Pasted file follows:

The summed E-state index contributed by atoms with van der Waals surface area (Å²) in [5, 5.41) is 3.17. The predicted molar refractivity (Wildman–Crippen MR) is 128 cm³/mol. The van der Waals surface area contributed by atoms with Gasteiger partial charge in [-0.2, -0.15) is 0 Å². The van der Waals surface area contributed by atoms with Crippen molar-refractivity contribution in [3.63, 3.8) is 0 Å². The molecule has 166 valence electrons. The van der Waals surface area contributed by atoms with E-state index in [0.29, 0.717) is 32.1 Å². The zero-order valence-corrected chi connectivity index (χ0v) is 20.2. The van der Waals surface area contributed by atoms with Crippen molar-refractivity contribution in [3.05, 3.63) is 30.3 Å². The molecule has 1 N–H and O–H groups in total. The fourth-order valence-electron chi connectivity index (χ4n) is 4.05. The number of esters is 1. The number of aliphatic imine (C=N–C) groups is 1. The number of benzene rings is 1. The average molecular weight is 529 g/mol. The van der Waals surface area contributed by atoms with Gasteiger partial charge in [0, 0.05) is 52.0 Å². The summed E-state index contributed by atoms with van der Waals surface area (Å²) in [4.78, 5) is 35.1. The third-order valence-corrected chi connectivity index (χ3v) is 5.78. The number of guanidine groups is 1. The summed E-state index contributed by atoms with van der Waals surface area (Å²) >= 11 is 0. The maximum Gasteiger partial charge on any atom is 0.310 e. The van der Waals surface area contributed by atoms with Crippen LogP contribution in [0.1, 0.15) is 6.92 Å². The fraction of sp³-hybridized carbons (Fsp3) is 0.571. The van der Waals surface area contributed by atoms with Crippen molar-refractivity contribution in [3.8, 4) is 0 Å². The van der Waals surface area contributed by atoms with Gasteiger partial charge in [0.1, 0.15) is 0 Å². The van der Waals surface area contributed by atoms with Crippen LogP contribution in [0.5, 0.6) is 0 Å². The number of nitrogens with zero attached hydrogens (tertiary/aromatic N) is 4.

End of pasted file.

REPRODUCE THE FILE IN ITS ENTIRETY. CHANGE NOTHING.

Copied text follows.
The summed E-state index contributed by atoms with van der Waals surface area (Å²) in [5, 5.41) is 3.17. The predicted molar refractivity (Wildman–Crippen MR) is 128 cm³/mol. The van der Waals surface area contributed by atoms with Gasteiger partial charge in [-0.2, -0.15) is 0 Å². The van der Waals surface area contributed by atoms with Crippen molar-refractivity contribution in [3.63, 3.8) is 0 Å². The molecule has 166 valence electrons. The van der Waals surface area contributed by atoms with E-state index in [0.29, 0.717) is 32.1 Å². The zero-order valence-corrected chi connectivity index (χ0v) is 20.2. The van der Waals surface area contributed by atoms with Crippen molar-refractivity contribution in [3.05, 3.63) is 30.3 Å². The molecule has 1 N–H and O–H groups in total. The fourth-order valence-electron chi connectivity index (χ4n) is 4.05. The number of esters is 1. The number of aliphatic imine (C=N–C) groups is 1. The number of benzene rings is 1. The average molecular weight is 529 g/mol. The van der Waals surface area contributed by atoms with Gasteiger partial charge in [0, 0.05) is 52.0 Å². The summed E-state index contributed by atoms with van der Waals surface area (Å²) in [4.78, 5) is 35.1. The third-order valence-corrected chi connectivity index (χ3v) is 5.78. The number of guanidine groups is 1. The summed E-state index contributed by atoms with van der Waals surface area (Å²) >= 11 is 0. The maximum Gasteiger partial charge on any atom is 0.310 e. The van der Waals surface area contributed by atoms with Crippen LogP contribution in [0.1, 0.15) is 6.92 Å². The fraction of sp³-hybridized carbons (Fsp3) is 0.571. The van der Waals surface area contributed by atoms with Crippen molar-refractivity contribution in [3.8, 4) is 0 Å². The van der Waals surface area contributed by atoms with Gasteiger partial charge in [0.1, 0.15) is 0 Å². The van der Waals surface area contributed by atoms with Crippen LogP contribution in [0.5, 0.6) is 0 Å². The number of nitrogens with zero attached hydrogens (tertiary/aromatic N) is 4.